I can remember when the studio clock was stuck during a late night programme phoning the porter's desk asking them what the time was (on the asusmption that if you want to know anything you asked a porter). "Are you having a bleedin' laugh sonny?" "No I'm on air and the clock has broken and I need to reset it before the next record finishes"
Owain
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The Rugby transmitter sends a continuous time signal. It takes exactly one minute to send the time *once*. Most clocks try to receive two or three consecutive signals, with time values that differ by one minute, before they commit to updating the clock itself. So, a weak signal can mean they don't ever update, and even a string one will take three or four minutes.
Bear in mind this is long wave. It's subsceptible to nearby metallic objects, so try moving the clock around the room and trying again. Try it upstairs too. Some of them have pretty useless antenna systems.
Try also taking it upstairs!
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Bob Eager
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The signal is transmitted at 1 bit per second, represented by a 100ms or 200ms break in the carrier IIRC. I built a rugby clock receiver about 12 years ago, together with a driver for Interactive UNIX for it to keep the system clock in sync. If you arrange for the breaks in the carrier to cause an audiable tone, it's quite easy to decode it by ear. I sat up on a few occasions to listen to it handling the daylight savings shift (not sure I should admit things like this;-).
For some years (certainly when I built my receiver 12 years ago), there was also a fastcode transmission in the last second of each minute which encoded much (maybe all) of the data again within that second. I vaguely recall hearing they have since dropped the fastcode transmission.
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Andrew Gabriel

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wrote:

Yes Fast Code has been droped and MSF is currently OFF AIR
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On Fri, 17 Oct 2003 16:47:01 UTC, snipped-for-privacy@cucumber.demon.co.uk (Andrew Gabriel) wrote:

I didn't notice it, although there are some gaps during the minute. I supervised a student's hardware/software project last year and part of it was to design and build a clock peripheral for a PC...had a lot of trouble in a reinforced concrete building.
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Bob Eager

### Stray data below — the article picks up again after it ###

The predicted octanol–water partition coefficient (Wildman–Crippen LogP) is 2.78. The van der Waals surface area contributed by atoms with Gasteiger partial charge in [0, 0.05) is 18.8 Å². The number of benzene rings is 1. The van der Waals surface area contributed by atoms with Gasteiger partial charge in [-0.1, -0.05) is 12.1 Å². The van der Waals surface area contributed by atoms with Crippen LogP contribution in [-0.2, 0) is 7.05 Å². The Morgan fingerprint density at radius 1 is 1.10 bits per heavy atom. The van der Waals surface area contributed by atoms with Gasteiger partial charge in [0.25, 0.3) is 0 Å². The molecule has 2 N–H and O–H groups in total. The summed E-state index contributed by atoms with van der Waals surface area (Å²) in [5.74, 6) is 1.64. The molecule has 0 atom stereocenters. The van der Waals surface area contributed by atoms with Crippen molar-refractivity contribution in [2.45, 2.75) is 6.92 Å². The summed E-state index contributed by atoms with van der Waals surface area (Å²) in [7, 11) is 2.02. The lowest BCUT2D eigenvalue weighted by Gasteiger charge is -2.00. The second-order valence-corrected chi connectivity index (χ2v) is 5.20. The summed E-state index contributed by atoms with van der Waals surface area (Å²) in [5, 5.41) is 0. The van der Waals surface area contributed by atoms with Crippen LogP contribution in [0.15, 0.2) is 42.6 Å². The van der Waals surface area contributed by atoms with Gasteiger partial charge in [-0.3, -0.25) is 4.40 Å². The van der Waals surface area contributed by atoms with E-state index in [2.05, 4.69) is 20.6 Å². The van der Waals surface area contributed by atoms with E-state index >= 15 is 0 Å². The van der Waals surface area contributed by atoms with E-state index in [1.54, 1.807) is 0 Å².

rde at tavi.co.uk
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The MSF Annual Maintenance Period in 2003 The MSF 60 kHz transmitter system at the BT Rugby Radio Station will be shut down for maintenance for the following period:
From 0800 UTC Monday 6 October 2003 to 0800 UTC Monday 20 October 2003.
Please note that the scheduled outage for maintenance on Tuesday 7 October 2003 falls within this period.
Usually during annual maintenance periods it is likely that the service will be interrupted, although these outages will be kept to a minimum. The service is restored overnight between 2000 BST and 0800 BST whenever possible.
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Some of these time clocks originate from Europe and use the German DCF (MSF Rugby equivalent) as the transmitting station (on a different frequency)
Nick
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frequency)
I got one the other day from Aldi (or was it Lidl) for 3.99 and it works a treat of DCF on 77KHz - even on the floor of the car (before got it home.
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Woody

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You might have to place it next to window or even outside for a while to make sure it is picking up the signal properly. If this doesn't help matters, then take it back and get a refund 'cause it's a duff radio.
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I was after one of the Lidl weather stations in last weeks special offers. I'm not sure if it also had a built in RC clock but even so it was a great buy at 9.99. Unfortunately they sold out before I could get down.
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Mine is switchable, and of course won't be on BST in this mode. It also goes to a 24 hour display - which I'd actually prefer.
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Dave Plowman snipped-for-privacy@argonet.co.uk London SW 12
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London SW 12

Curiosly mine is DCF - it says so on the box - but it shows UK time! Hmmm.....
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Woody